Free flow

•December 2, 2015 • Leave a Comment

Flow cytometers guide fluorescently labeled cells one by one past a series of lasers and detectors in order to record their physical and molecular characteristics. Researchers using these techniques can survey tens or even hundreds of thousands of cells, garnering information that allows them not only to enumerate known cell types (such as CD4+ and CD8+ T cells) but also to identify novel subpopulations they may never have known were there. But data collection is only the first part of the story… Read more at The Scientist.

Eight ways to clean a digital library

•November 12, 2015 • Leave a Comment

Adam Rocker didn’t expect the software that managed his digital reference library to flag up better ways he could be doing his research. But his electronic filing system of choice, ReadCube, periodically scans his library and suggests related papers, rather as some music-file-management programs highlight recommended tunes. And that feature, he says, has brought up some unexpected gems… Read more at Nature.

Making sense of our variation

•November 12, 2015 • Leave a Comment

Advertising campaigns notwithstanding, few people are under the illusion that diet soda is actually good for them. But for a rare group of individuals suffering from phenylketonuria (PKU), a genetic disorder affecting the body’s ability to process the amino acid phenylalanine, the drink can be downright devastating.

Phenylalanine is one of the building blocks of proteins, and if allowed to accumulate to high concentrations, as in the case of PKU, it can cause mental retardation in children, which is why newborns are routinely screened for the disease—and why cans of diet soda labeled, “Phenylketonurics: Contains Phenylalanine.” … Read more at BioTechniques. (PDF)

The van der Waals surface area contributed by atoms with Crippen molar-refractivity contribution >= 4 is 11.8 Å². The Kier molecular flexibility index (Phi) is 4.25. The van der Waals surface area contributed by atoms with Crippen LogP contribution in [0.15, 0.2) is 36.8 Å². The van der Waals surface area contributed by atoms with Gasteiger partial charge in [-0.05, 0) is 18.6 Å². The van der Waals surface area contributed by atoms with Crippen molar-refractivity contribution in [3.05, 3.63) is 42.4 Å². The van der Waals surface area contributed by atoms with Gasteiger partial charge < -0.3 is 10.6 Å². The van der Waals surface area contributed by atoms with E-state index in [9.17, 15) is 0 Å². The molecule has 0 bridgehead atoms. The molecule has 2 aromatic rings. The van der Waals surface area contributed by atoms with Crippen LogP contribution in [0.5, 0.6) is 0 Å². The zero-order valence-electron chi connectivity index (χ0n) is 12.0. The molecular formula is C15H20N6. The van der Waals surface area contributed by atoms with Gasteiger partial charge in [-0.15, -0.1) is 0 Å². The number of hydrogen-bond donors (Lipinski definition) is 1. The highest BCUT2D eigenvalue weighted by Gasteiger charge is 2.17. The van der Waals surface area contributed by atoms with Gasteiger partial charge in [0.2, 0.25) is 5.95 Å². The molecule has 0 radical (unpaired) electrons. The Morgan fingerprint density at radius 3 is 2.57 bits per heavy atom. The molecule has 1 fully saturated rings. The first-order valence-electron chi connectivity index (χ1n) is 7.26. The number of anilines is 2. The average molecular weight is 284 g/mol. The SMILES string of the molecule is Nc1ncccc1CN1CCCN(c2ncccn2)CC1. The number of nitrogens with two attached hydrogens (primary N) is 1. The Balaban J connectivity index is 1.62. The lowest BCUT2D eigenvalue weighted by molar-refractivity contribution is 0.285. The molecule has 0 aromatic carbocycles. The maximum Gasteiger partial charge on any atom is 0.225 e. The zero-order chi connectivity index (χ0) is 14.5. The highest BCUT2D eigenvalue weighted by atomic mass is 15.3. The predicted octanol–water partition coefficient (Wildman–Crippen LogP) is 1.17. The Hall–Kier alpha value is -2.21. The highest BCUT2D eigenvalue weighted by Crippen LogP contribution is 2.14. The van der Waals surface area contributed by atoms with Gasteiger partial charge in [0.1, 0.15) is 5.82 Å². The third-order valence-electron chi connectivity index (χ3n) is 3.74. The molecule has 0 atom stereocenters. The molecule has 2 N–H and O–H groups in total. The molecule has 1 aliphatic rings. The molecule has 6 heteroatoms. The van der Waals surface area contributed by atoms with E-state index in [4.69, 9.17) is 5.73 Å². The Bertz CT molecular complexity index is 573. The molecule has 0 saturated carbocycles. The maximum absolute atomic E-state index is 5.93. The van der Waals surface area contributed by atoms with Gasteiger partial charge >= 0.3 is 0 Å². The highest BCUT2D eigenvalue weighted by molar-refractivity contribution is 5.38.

Single-cell biology: The power of one

•November 12, 2015 • Leave a Comment

Pick a paper, any paper. If it involves the protein, nucleic acid, or metabolite content of bacterial or eukaryotic cells, there’s likely a section detailing how those cells were grown in culture. Cell culture is how researchers expand cells to harvest macromolecules or to interrogate their responses to changing conditions or chemical treatment. Inherent in such work is the assumption that all the cells in a dish are identical—by growing them in culture, the researcher is simply amplifying the signal. But that isn’t always true. Subtle differences at the molecular level can yield significant variation in cellular behavior, but until recently researchers had no way to probe that variability. Today, they do… Read more at Science. (PDF)

Single molecule biochemistry finds its stride

•October 22, 2015 • Leave a Comment

There’s much to marvel at when it comes to viruses. But what University of California at Berkeley professor Carlos Bustamante chooses to study may at first not seem like one of them. Bustamante researches the seemingly mundane process of how virus particles are loaded with their nucleic acid payload, and for the better part of 15 years, he has been chipping away at the so-called ring ATPase assembly found at the base of a virus called bacteriophage phi29… Read more at BioTechniques. (PDF)

Top-down proteomics: Turning protein mass spec upside-down

•September 9, 2015 • Leave a Comment

Between alternative transcription start sites, alternative splicing, and post-translational modifications, a given gene may produce dozens of protein variants, each with a different biological activity. Teasing apart those structure-function relationships requires mapping specific variants to their associated biological functions, and the tool of the trade for doing so is mass spectrometry. But not just any mass spec will do. Researchers need a holistic view of protein structure, data that is lost with the popular “bottom-up” proteomics strategy. Powered by today’s ultrahigh-resolution, high massaccuracy mass specs, protein biochemists are increasingly turning bottom-up upside-down. Their new alternative: top-down proteomics… Read more at Science. (PDF)

Biomedical research: Drug hunters wanted

•August 13, 2015 • Leave a Comment

A newly approved class of anti-cholesterol medications could be the latest in a long line of ‘biopharmaceutical blockbusters’. These drugs not only produce big revenue for pharmaceutical companies, but also represent employment opportunities for early-career scientists who want to develop cutting-edge therapies. To get into the game, aspiring young researchers must tailor their training and skills to the industry… Read more at Nature.